U.S. stocks are higher in late morning trading on Wednesday, with the S&P 500 (^GSPC 0.01%) and the Dow Jones Industrial Average (^DJI 0.03%) (DJINDICES: $INDU), up 0.66% and 0.69%, respectively, at 11:30 a.m. ET. Both indexes are being given a lift by shares of JPMorgan Chase & Co. and the broader Financials sector after the bank reported unspectacular first-quarter results that nevertheless beat analysts' estimates.
However, JPMorgan -- along with nearly every one of its peers -- failed a different test yesterday. For Citigroup Inc, the only bank that "passed," the result highlights that, despite being left for dead by investors, it has been quietly raising its game under CEO Michael Corbat's leadership.
America's top banks still pose a potential threat to the financial system. That's effectively what banking regulators are asserting with their assessment of the resolution plans of eight "too big to fail" institutions, which was released this morning.
Under the Dodd-Frank Act, the top banks must annually submit a resolution plan that describes how the institution would go about winding itself down in an orderly manner in the event of bankruptcy.
Recall that Lehman Brothers' catastrophic failure in September 2008 marked a turning point in the financial crisis, throwing the global financial system into chaos and amplifying the direct economic impact of the crisis.
After review by Federal Reserve and the FDIC, the plan of only a single bank, Citigroup, was not rejected outright by both regulators (though they did cite "shortcomings"). Both regulators found JPMorgan's plan "not credible and it would not facilitate an orderly resolution" in a crisis.
Four of the eight other banks, including Bank of America Corp, also received a "double neg," while the Fed and the FDIC were split on Goldman Sachs and Morgan Stanley.
For JPMorgan, the result is embarrassing. Only last week, CEO Jamie Dimon dedicated an eight-page section in his annual letter implicitly pushing back against the notion, voiced by some regulators and politicians, that the top banks are too large, that they continue to pose a systemic risk, and that they therefore ought to be broken up.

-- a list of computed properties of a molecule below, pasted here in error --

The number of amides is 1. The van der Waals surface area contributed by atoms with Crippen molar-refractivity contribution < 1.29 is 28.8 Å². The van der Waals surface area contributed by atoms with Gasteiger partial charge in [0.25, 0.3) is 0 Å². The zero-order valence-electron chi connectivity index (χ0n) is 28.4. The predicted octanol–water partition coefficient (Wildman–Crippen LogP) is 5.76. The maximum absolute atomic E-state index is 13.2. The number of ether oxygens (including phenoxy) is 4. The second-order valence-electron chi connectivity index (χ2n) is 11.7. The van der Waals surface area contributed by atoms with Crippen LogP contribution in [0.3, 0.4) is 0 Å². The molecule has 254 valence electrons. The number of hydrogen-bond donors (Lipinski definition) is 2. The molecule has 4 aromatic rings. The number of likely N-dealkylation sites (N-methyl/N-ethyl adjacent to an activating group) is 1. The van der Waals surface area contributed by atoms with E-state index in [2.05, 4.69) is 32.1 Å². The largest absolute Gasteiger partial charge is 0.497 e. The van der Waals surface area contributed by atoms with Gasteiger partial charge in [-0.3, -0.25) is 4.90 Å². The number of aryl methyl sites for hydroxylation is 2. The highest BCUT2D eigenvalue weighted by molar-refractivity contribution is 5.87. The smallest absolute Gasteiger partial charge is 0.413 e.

Meanwhile, investors, who had gotten used to relegating Citigroup to the "lost cause" pile as the worst performer in its peer group, are now being presented with evidence that Citi is, in some important respects, the best bank in its peer group.
That new evidence is manifestly causing investors to rerate Citigroup's shares this morning; they're up 4.7%, outperforming those of both JPMorgan and B of A.
It's perhaps not all that surprising that Citi has gone from worst to first in this instance. After all, you might expect the bank that "exposed the federal government to the greatest potential loss during the government bailout" would subsequently be under the closest scrutiny from regulators, forcing them to improve, overtaking peers that faced less scrutiny.
As my colleague John Maxfield points out in his strong case for buying Bank of America and Citigroup, there is still work to be done at Citi, which continues to fail one all-important test: earning its cost of capital. Nevertheless, today's news is a highly visible milestone in the bank's turnaround -- one the market isn't ignoring.